Sorry for the misunderstanding. I wasn't suggesting using a vac table for a cylinder. It would crush it in some manner as BH mentioned.

I was mentioning the other benefits of using the sheet/tape method.

10/27/17       #12: Veneering a Cylinder ...
B.H. Davis Member

Adam,

No..........you were quite clear. I'm the one that didn't read it carefully enough.

BH Davis

10/28/17       #13: Veneering a Cylinder ...
Wood Dust

Thanks all, Iíll keep you posted how it turns out.

Kevin , believe me I would of loved to of bought this in already done . Keller wood products wouldnít do it . Said it was to big and werenít willing to Do it . I found a supplier that could sell me the half cylinders , Roberts Plywood in ny.

10/28/17       #14: Veneering a Cylinder ...
Kevin Jenness

What are you going to do with these gargantuan tubes?

I found a reference to Shapes Unlimited which claims to stock up to 48" diameter tubes made of fiberboard. That might be worth checking out if you do any future similar projects.

It would be interesting to hear how this project turns out for you.

10/28/17       #15: Veneering a Cylinder ...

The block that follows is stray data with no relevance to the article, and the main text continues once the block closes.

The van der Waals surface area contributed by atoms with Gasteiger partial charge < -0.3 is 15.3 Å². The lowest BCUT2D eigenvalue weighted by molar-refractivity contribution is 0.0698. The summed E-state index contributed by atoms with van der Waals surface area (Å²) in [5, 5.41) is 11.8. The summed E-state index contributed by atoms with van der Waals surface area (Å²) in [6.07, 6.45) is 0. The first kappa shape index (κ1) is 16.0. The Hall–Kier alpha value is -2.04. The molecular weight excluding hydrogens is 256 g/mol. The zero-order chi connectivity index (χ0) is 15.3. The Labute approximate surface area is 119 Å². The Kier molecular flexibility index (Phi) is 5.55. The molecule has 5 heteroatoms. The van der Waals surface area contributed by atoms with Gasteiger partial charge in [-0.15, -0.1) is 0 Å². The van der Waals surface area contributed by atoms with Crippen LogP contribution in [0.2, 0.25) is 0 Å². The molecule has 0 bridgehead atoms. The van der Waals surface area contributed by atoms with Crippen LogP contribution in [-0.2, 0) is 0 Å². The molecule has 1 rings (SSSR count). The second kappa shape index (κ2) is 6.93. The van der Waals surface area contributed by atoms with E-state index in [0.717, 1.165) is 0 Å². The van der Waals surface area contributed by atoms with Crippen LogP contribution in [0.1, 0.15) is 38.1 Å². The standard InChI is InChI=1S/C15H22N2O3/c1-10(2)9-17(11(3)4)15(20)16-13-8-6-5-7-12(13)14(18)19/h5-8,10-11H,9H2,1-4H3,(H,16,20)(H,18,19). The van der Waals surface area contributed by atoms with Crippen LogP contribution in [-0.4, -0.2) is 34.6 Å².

Adam

wood dust,

What's your plan on connecting the two halves? I'd be interested to see how they have distorted.

10/29/17       #16: Veneering a Cylinder ...
Wood Dust

Once completed these get solid wood end grain top and ties together two long marble slabs .its for a commercial job, Iím not concerned with the distortion because I am going to Cnc half circles to pull the half columns back to shape. And as for the joint, should end up fairly seamless as itís rift oak running vertically, custom 8íx4í sheets

10/29/17       #17: Veneering a Cylinder ...
B.H. Davis Member

When we do this type of thing in the shop we bring the two halve cylinders together into a full circle. Then we take it to the table saw and rip it in half. That is for a 48" high cylinder we would end up with two 24" high cylinders.

Then we edge glue the two back together while rotating one 90 degrees. This locks it in as a near perfect circle.

Admittedly we do this with maybe up to 24" tall cylindrical jambs so the two halves are less wide than in your case. At 48" tall I'd be tempted to rip it into 3 sections.

BH Davis

11/1/17       #18: Veneering a Cylinder ...
Paul Downs

Try Northcreek Woodworks. They do a lot of cylinders.

11/7/17       #19: Veneering a Cylinder ...
Jim Baldwin

Sometimes old ways work best.

I would use hot hide-glue and a drywall trowel.

Buy the beating apparatus, follow directions and apply veneer like pasteing wallpaper.
If it doesn't come out perfectly, you reheat, remove and try again.

No pressing required, just complete contact.
Hide-glue is amazing stuff!